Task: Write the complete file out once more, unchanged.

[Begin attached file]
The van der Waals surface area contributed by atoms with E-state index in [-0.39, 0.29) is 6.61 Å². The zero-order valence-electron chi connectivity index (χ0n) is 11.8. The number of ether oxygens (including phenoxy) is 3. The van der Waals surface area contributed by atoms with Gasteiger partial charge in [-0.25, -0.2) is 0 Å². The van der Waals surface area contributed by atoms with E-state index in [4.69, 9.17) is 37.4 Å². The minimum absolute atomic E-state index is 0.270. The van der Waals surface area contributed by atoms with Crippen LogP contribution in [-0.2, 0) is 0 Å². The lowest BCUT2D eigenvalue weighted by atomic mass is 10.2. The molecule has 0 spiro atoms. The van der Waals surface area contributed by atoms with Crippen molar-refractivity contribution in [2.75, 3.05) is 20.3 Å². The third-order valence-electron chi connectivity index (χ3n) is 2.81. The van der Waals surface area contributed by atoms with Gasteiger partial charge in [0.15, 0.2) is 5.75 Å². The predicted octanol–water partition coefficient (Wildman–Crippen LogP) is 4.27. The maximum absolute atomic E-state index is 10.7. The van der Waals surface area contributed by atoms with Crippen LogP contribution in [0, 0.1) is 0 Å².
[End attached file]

The van der Waals surface area contributed by atoms with E-state index in [-0.39, 0.29) is 6.61 Å². The zero-order valence-electron chi connectivity index (χ0n) is 11.8. The number of ether oxygens (including phenoxy) is 3. The van der Waals surface area contributed by atoms with Gasteiger partial charge in [-0.25, -0.2) is 0 Å². The van der Waals surface area contributed by atoms with E-state index in [4.69, 9.17) is 37.4 Å². The minimum absolute atomic E-state index is 0.270. The van der Waals surface area contributed by atoms with Crippen LogP contribution in [-0.2, 0) is 0 Å². The lowest BCUT2D eigenvalue weighted by atomic mass is 10.2. The molecule has 0 spiro atoms. The van der Waals surface area contributed by atoms with Crippen molar-refractivity contribution in [2.75, 3.05) is 20.3 Å². The third-order valence-electron chi connectivity index (χ3n) is 2.81. The van der Waals surface area contributed by atoms with Gasteiger partial charge in [0.15, 0.2) is 5.75 Å². The predicted octanol–water partition coefficient (Wildman–Crippen LogP) is 4.27. The maximum absolute atomic E-state index is 10.7. The van der Waals surface area contributed by atoms with Crippen LogP contribution in [0, 0.1) is 0 Å².